On Robin's Criterion for the Riemann Hypothesis

EasyChair Preprint no. 7681, version 4

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6 pagesDate: April 5, 2022

Abstract

Robin's criterion states that the Riemann hypothesis is true if and only if the inequality $\sigma(n) < e^{\gamma } \times n \times \log \log n$ holds for all natural numbers $n > 5040$, where $\sigma(n)$ is the sum-of-divisors function of $n$ and $\gamma \approx 0.57721$ is the Euler-Mascheroni constant. In 2022, Vega stated that the possible existence of the smallest counterexample $n > 5040$ of the Robin inequality implies that $q_{m} > e^{31.018189471}$ and $(\log n)^{\beta} < 1.03352795481\times\log(N_{m})$, where $N_{m} = \prod_{i = 1}^{m} q_{i}$ is the primorial number of order $m$, $q_{m}$ is the largest prime divisor of $n$ and $\beta = \prod_{i = 1}^{m} \frac{q_{i}^{a_{i}+1}}{q_{i}^{a_{i}+1}-1}$ when $n$ must be an Hardy-Ramanujan integer of the form $\prod_{i=1}^{m} q_{i}^{a_{i}}$. Based on that result, we obtain a contradiction just assuming the existence of such possible smallest counterexample $n > 5040$ for the Robin inequality. By contraposition, we show that the Riemann hypothesis should be true.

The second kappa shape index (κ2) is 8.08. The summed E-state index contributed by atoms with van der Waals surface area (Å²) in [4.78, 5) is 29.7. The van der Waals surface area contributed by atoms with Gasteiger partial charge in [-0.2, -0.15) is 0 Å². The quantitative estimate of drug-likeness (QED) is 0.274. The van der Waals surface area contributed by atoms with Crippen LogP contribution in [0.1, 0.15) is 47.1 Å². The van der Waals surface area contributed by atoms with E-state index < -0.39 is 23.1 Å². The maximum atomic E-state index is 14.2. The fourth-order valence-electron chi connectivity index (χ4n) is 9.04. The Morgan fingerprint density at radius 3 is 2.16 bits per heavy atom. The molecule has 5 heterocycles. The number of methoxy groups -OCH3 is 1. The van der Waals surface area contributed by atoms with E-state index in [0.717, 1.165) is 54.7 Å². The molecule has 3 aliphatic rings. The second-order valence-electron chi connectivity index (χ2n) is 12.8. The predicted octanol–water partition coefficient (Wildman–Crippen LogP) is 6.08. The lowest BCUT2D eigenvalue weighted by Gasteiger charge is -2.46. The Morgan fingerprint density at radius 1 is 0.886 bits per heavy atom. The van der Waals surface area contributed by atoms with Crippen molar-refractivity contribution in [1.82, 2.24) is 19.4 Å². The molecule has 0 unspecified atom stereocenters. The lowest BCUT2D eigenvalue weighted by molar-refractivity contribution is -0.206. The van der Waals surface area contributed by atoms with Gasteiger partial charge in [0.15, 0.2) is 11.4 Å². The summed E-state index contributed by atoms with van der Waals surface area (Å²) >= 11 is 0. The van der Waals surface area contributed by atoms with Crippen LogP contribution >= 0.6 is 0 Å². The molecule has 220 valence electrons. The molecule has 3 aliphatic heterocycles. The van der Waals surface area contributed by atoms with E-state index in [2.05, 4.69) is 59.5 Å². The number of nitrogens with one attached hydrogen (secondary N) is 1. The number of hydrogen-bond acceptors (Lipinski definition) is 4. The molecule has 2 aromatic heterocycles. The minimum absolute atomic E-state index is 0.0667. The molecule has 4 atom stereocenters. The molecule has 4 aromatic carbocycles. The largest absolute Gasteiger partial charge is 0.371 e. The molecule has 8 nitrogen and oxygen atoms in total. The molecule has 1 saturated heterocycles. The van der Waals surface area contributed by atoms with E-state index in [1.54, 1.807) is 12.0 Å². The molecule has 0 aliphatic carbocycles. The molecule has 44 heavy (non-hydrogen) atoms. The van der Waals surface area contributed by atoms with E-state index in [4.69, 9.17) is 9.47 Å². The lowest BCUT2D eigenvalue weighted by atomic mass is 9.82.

Keyphrases: counterexample, prime numbers, Riemann hypothesis, Robin inequality, sum-of-divisors function